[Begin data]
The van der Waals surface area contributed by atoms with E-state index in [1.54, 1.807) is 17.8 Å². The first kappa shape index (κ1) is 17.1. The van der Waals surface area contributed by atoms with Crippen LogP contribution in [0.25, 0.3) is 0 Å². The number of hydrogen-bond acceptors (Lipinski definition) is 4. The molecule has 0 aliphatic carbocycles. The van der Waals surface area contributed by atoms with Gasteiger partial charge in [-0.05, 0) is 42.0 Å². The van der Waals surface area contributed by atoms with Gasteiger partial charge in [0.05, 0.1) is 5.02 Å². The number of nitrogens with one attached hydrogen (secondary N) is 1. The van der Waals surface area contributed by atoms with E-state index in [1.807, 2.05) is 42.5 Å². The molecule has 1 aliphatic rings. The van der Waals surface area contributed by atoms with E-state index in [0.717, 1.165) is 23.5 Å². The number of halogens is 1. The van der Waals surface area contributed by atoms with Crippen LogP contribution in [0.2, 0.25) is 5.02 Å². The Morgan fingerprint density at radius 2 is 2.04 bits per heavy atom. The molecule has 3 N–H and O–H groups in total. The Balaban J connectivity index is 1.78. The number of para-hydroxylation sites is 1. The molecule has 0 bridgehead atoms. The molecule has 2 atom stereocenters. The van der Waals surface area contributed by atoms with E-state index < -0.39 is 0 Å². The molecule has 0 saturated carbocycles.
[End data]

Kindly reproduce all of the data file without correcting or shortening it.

The van der Waals surface area contributed by atoms with E-state index in [1.54, 1.807) is 17.8 Å². The first kappa shape index (κ1) is 17.1. The van der Waals surface area contributed by atoms with Crippen LogP contribution in [0.25, 0.3) is 0 Å². The number of hydrogen-bond acceptors (Lipinski definition) is 4. The molecule has 0 aliphatic carbocycles. The van der Waals surface area contributed by atoms with Gasteiger partial charge in [-0.05, 0) is 42.0 Å². The van der Waals surface area contributed by atoms with Gasteiger partial charge in [0.05, 0.1) is 5.02 Å². The number of nitrogens with one attached hydrogen (secondary N) is 1. The van der Waals surface area contributed by atoms with E-state index in [1.807, 2.05) is 42.5 Å². The molecule has 1 aliphatic rings. The van der Waals surface area contributed by atoms with E-state index in [0.717, 1.165) is 23.5 Å². The number of halogens is 1. The van der Waals surface area contributed by atoms with Crippen LogP contribution in [0.2, 0.25) is 5.02 Å². The Morgan fingerprint density at radius 2 is 2.04 bits per heavy atom. The molecule has 3 N–H and O–H groups in total. The Balaban J connectivity index is 1.78. The number of para-hydroxylation sites is 1. The molecule has 0 bridgehead atoms. The molecule has 2 atom stereocenters. The van der Waals surface area contributed by atoms with E-state index < -0.39 is 0 Å². The molecule has 0 saturated carbocycles.